When did you get into fashion?
I got into clothes as a teenager from watching Dynasty. My parents were also the organisers of Live Aid so when they did Fashion Aid in 1985 [at the Royal Albert Hall] I remember seeing the Armani show and how beautiful it was, especially the long sequinned fishtail skirts. From that moment on I knew I wanted to do fashion. I gave up my place at Oxford and went to Central St Martins College of Art and Design, followed by a masters at the Royal College of Art.
Why did you start off designing menswear, and then move to womenswear?
At the time, there was no one doing anything interesting with menswear, apart from Gaultier. Menswear was so much more experimental and interesting. Then at the RCA I did a big project - the Karl Lagerfeld project - and Julien Macdonald and I won it together. The brief was to design for a woman who was going to Miami for the weekend, so I did a bulletproof suit, which they loved. Then I worked on womenswear at brands such as Kenzo, Thierry Mugler and John Galliano in Paris, followed by Tommy Hilfiger and Daryl K in New York.
Most people recognise you as creative director of New York label Diane Von Furstenberg. How did you end up working with her?
Diane called me when I was in New York after leaving Daryl and I didn't know who she was. I had this vision of her as an elderly princess. I interviewed with her and although I didn't understand the wrap dress thing, I liked her.
I started four weeks before the runway show and nothing was made. So I got all these girls - Erin O' Connor and Devon Aoki - to walk for free and came up with the concept of a woman who lived all lives - a princess, a mother, etc. Basically, I built clothes around Diane's identity as a woman and it was a huge hit.
After several years at DVF, why did you decide to launch your own line, in 2006?
Things were going so well at Diane and I was really nervous that I would become too comfortable. When I told her my plans, she didn't think I could do both but I was determined. Eventually, she gave me her blessing so I did my first show in New York, on the same day my son was born. It turned out great.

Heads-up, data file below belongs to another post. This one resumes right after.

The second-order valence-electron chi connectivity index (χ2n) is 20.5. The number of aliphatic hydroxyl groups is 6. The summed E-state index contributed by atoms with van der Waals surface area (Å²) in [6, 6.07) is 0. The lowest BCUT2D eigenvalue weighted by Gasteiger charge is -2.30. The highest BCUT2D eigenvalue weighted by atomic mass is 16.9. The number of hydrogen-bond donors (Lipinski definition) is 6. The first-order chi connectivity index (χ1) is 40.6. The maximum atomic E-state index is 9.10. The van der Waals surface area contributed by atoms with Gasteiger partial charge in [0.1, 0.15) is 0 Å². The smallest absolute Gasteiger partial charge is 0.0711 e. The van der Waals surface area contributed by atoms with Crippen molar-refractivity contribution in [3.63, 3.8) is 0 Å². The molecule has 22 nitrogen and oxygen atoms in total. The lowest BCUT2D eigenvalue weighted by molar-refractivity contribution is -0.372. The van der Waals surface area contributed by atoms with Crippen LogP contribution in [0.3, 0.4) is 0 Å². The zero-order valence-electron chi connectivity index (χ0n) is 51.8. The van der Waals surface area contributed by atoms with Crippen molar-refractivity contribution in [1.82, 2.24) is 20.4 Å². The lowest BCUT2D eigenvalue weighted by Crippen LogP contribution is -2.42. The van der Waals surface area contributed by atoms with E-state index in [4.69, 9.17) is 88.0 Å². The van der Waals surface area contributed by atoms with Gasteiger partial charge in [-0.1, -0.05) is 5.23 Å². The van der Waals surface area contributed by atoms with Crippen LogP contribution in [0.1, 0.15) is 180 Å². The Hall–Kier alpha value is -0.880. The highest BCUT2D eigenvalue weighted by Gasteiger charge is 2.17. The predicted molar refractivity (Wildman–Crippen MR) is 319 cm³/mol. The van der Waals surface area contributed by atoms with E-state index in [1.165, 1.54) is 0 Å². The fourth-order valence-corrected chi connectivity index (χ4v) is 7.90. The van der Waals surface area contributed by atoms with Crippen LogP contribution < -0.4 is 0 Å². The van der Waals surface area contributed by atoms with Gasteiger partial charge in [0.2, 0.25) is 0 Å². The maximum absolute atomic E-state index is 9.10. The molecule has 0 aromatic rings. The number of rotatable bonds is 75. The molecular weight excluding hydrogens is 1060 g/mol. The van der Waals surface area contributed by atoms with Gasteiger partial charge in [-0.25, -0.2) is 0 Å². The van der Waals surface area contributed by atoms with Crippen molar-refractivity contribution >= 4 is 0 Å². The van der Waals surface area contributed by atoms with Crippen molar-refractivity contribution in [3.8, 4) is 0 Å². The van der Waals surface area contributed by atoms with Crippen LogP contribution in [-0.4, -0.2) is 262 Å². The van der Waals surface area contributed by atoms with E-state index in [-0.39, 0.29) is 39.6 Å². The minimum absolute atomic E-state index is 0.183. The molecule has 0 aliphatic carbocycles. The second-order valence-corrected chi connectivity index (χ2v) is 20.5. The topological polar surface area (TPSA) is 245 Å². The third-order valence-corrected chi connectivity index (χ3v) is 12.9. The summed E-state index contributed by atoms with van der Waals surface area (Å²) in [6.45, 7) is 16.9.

How do you differentiate your own line, Nathan Jenden, from your designs at DVF?
Nathan Jenden is much more designed and draped, and more about cut, silhouette and proportion; DVF is about print, surface decoration and clothes that take you through life. I love tailoring so you're going to get a crafted origami jacket at my label, for example. A lot of what I do is creating structure, shape and volume without much underneath - I hate crinolines, corsets, shoulder pads, etc - the same effect can be achieved with fabric. I find lightness more modern.
DVF is creative in a different way - my inspiration for DVF is building a story around a show and these clothes, and people's perception of who Diane is. My own label is from myself and what comes around me.
What has been the biggest challenge in setting up your label?
At DVF I have a team I can give bonuses to, but at Nathan Jenden (below) I have one that I can't necessarily reward, though they are so devoted. But I'm determined to make it work.
What is your signature item?
A tailored suit - with a constructed jacket that isn't heavy to wear.
What are your long term goals?
I want to do menswear, but I'm focusing on women's first. Bags and shoes are coming - I'm working with British designer Jonathan Kelsey this season [autumn/winter]. I also want to incorporate fine jewellery in the next two seasons. The most challenging thing is co-ordinating it and trying to make sure my schedule can take it all.
Nathan Jenden is available at Joyce boutique